In addition to the Big Five, scores of indie publishers had booths, representing niche markets for religious, ethnic, political and social issues, health and fitness, food and cooking, short fiction collections. No matter what off-the-wall subject you imagine, chances are someone has published a book about it that shows up at BEA.

Children’s and YA book publishers were out in force, introducing thousands of new products: print books, graphic novels, puzzles, interactive 3D devices, plus tie-in merchandising like costumes, cuddly stuffed characters, sports equipment, etc. There were even quaint retro items like pens and stationary. Could writing actual letters be making a comeback?

Waiting for autographs from their favorite authors

 

BEA runs from Wednesday through Friday for industry pros. BookCon follows on the weekend and is open to the public. Thousands of readers crowded the Javits Center on Saturday and Sunday. They pored over new releases, waited in line for autographs from favorite authors…

BookCon 2018

 

…and posed for photos dressed up as popular book characters.

Older folks (like myself) often complain about young people zombie-walking through life with bent necks, mesmerized by their smartphones. Yet at BookCon, I didn’t notice a single example of that disconnection. Kids engaged with each other and were excited about new adventures in reading. Witnessing that gave me hope.

 

 

Audio book sales continue to grow by double digits, 30+% increase in the last year alone.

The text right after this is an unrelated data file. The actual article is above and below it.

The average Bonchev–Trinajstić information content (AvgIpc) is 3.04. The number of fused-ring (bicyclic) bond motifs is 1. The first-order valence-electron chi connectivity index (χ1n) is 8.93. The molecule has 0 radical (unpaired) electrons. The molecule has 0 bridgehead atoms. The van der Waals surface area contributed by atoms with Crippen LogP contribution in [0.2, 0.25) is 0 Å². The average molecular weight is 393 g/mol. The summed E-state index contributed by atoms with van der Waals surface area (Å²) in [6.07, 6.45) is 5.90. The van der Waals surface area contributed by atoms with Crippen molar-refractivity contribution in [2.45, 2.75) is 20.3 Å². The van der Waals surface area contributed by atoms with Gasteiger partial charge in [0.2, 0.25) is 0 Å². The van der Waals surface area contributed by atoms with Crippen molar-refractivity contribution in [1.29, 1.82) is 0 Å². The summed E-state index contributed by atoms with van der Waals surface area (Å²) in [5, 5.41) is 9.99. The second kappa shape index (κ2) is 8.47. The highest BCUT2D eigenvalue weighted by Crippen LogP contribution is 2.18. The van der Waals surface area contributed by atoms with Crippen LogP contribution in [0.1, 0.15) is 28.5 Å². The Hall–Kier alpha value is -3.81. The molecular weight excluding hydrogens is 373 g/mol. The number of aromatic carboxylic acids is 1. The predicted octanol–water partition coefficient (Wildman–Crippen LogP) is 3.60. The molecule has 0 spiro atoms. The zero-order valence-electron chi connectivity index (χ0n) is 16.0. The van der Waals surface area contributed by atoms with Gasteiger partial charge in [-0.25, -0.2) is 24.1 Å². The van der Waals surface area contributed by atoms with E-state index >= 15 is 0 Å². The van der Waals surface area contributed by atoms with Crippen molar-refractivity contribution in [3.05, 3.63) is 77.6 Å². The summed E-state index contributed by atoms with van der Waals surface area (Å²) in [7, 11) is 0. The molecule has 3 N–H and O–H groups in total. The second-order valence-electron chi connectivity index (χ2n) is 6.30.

A major BEA sponsor for 2018 was Blackstone Publishing. In 1987, the family-owned independent audio publisher started producing cassettes in a garage in Ashland, Oregon. They tapped into the town’s renowned Shakespeare Festival for narrating talent.

Three decades later, Blackstone has expanded into a full-service publisher of print and e-books in addition to audio, employing more than 200 people. Still headquartered in Ashland, they’ve increased their presence in NYC with acquisitions editors, audio narrators, and a sound studio that’s second to none.

Blackstone also showed me firsthand what a debut author’s dream launch should look like.

Excited debut author Susan Purvis with the banner of her new book

Last April, I wrote about cadaver dogs and mentioned Susan Purvis’s upcoming memoir, Go Find, which Blackstone is publishing. At BEA, they rolled out the red carpet for Susan, including a 10-foot-tall banner at the entrance of the Javits Center.

At their booth, lighted signs showcased new releases. Book covers were displayed on video screens. During signings, representatives guided people through the waiting line, graciously giving out swag including postcards, book bags, and ARCs.

This contrasted sharply with some author signings sponsored by bigger houses where I wondered if cattle prods might be in use!

 

Blackstone’s good treatment of authors has resulted in them picking up bestsellers like Orson Scott Card, cozy queen M.C. Beaton, and mother-daughter fantasy writers P.C. Cast and Kristin Cast.